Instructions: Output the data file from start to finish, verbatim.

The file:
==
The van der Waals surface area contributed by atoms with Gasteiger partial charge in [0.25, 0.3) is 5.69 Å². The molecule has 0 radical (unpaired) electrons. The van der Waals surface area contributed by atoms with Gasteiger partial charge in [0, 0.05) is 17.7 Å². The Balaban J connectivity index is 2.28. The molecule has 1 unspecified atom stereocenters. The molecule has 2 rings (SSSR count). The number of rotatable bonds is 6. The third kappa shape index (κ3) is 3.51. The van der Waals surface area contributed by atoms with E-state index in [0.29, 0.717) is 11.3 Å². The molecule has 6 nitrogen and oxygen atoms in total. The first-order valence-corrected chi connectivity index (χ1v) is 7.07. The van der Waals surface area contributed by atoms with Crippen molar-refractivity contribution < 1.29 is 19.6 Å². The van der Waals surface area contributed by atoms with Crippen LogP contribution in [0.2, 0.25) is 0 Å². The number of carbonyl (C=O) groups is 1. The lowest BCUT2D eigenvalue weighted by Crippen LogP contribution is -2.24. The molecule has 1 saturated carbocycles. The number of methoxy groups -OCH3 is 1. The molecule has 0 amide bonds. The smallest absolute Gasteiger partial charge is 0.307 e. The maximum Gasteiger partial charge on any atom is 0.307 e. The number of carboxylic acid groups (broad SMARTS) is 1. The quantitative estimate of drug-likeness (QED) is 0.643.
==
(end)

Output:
The van der Waals surface area contributed by atoms with Gasteiger partial charge in [0.25, 0.3) is 5.69 Å². The molecule has 0 radical (unpaired) electrons. The van der Waals surface area contributed by atoms with Gasteiger partial charge in [0, 0.05) is 17.7 Å². The Balaban J connectivity index is 2.28. The molecule has 1 unspecified atom stereocenters. The molecule has 2 rings (SSSR count). The number of rotatable bonds is 6. The third kappa shape index (κ3) is 3.51. The van der Waals surface area contributed by atoms with E-state index in [0.29, 0.717) is 11.3 Å². The molecule has 6 nitrogen and oxygen atoms in total. The first-order valence-corrected chi connectivity index (χ1v) is 7.07. The van der Waals surface area contributed by atoms with Crippen molar-refractivity contribution < 1.29 is 19.6 Å². The van der Waals surface area contributed by atoms with Crippen LogP contribution in [0.2, 0.25) is 0 Å². The number of carbonyl (C=O) groups is 1. The lowest BCUT2D eigenvalue weighted by Crippen LogP contribution is -2.24. The molecule has 1 saturated carbocycles. The number of methoxy groups -OCH3 is 1. The molecule has 0 amide bonds. The smallest absolute Gasteiger partial charge is 0.307 e. The maximum Gasteiger partial charge on any atom is 0.307 e. The number of carboxylic acid groups (broad SMARTS) is 1. The quantitative estimate of drug-likeness (QED) is 0.643.